Citations are available only to our active members.
Buy instant access to cite pages or passages in MLA 8, MLA 7, APA and Chicago citation styles.

(Einhorn, 1992, p. 25)

(Einhorn 25)

(Einhorn 25)

1. Lois J. Einhorn, Abraham Lincoln, the Orator: Penetrating the Lincoln Legend (Westport, CT: Greenwood Press, 1992), 25, http://www.questia.com/read/27419298.

Note: primary sources have slightly different requirements for citation. Please see these guidelines for more information.

Cited article

Outfoxed or Conning Ourselves? Balancing Accountability, Business, and Fiscal Interests in Location-Based Tax Incentive Deals
Settings

Settings

Typeface
Text size Smaller Larger Reset View mode
Search within

Search within this article

Look up

Look up a word

  • Dictionary
  • Thesaurus
Please submit a word or phrase above.
Print this page

Print this page

Why can't I print more than one page at a time?

Help
Full screen
Items saved from this article
  • Highlights & Notes
  • Citations
Some of your highlights are legacy items.

Highlights saved before July 30, 2012 will not be displayed on their respective source pages.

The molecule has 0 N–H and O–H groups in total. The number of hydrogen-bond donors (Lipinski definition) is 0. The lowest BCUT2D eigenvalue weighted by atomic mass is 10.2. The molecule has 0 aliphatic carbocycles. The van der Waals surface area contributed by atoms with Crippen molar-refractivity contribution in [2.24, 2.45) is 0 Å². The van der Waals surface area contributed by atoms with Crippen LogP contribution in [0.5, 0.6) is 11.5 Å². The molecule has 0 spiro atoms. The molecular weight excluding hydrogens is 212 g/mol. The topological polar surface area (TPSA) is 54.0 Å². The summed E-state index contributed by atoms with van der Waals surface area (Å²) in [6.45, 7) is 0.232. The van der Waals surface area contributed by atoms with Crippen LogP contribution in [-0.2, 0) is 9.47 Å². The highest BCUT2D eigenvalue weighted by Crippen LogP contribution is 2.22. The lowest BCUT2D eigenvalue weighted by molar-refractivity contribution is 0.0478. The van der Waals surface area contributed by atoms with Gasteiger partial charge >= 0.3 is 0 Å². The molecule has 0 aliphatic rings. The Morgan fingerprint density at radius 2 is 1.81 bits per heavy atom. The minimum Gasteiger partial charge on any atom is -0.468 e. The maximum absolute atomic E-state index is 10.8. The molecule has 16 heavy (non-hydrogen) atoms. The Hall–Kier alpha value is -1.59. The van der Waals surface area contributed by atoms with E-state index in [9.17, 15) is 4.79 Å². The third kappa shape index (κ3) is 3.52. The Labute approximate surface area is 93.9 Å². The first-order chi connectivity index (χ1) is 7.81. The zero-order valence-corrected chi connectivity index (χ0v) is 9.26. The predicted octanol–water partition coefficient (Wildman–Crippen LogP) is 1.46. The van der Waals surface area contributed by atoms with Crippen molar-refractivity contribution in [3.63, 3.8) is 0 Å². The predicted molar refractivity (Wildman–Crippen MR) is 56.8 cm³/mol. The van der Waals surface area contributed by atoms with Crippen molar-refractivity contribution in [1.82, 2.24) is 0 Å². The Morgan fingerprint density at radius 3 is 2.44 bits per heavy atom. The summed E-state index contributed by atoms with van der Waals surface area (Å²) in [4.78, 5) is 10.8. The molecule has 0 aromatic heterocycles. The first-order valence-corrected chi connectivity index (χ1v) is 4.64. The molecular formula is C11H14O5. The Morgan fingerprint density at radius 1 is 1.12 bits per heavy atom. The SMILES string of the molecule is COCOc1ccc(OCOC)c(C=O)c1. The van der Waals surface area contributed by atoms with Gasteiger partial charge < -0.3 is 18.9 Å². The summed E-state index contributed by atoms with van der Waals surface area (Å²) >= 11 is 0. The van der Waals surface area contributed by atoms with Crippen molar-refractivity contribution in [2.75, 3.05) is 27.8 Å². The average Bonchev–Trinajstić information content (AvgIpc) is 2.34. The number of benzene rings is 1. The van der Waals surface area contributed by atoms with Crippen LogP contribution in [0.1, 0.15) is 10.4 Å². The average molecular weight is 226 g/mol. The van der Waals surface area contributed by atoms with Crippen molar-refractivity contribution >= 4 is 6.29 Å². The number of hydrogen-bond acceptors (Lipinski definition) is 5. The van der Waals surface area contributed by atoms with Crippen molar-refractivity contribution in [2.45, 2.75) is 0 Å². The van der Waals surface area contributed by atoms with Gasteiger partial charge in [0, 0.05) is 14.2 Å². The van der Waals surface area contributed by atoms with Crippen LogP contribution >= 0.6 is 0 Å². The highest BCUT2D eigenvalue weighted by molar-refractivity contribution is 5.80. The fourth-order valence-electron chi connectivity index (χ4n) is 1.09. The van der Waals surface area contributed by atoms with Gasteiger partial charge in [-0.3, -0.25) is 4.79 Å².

You can easily re-create the highlights by opening the book page or article, selecting the text, and clicking “Highlight.”

matching results for page

    Questia reader help

    How to highlight and cite specific passages

    1. Click or tap the first word you want to select.
    2. Click or tap the last word you want to select, and you’ll see everything in between get selected.
    3. You’ll then get a menu of options like creating a highlight or a citation from that passage of text.

    OK, got it!

    Cited passage

    Style
    Citations are available only to our active members.
    Buy instant access to cite pages or passages in MLA 8, MLA 7, APA and Chicago citation styles.

    "Portraying himself as an honest, ordinary person helped Lincoln identify with his audiences." (Einhorn, 1992, p. 25).

    "Portraying himself as an honest, ordinary person helped Lincoln identify with his audiences." (Einhorn 25)

    "Portraying himself as an honest, ordinary person helped Lincoln identify with his audiences." (Einhorn 25)

    "Portraying himself as an honest, ordinary person helped Lincoln identify with his audiences."1

    1. Lois J. Einhorn, Abraham Lincoln, the Orator: Penetrating the Lincoln Legend (Westport, CT: Greenwood Press, 1992), 25, http://www.questia.com/read/27419298.

    Cited passage

    Thanks for trying Questia!

    Please continue trying out our research tools, but please note, full functionality is available only to our active members.

    Your work will be lost once you leave this Web page.

    Buy instant access to save your work.

    Already a member? Log in now.

    Search by... Author
    Show... All Results Primary Sources Peer-reviewed

    Oops!

    An unknown error has occurred. Please click the button below to reload the page. If the problem persists, please try again in a little while.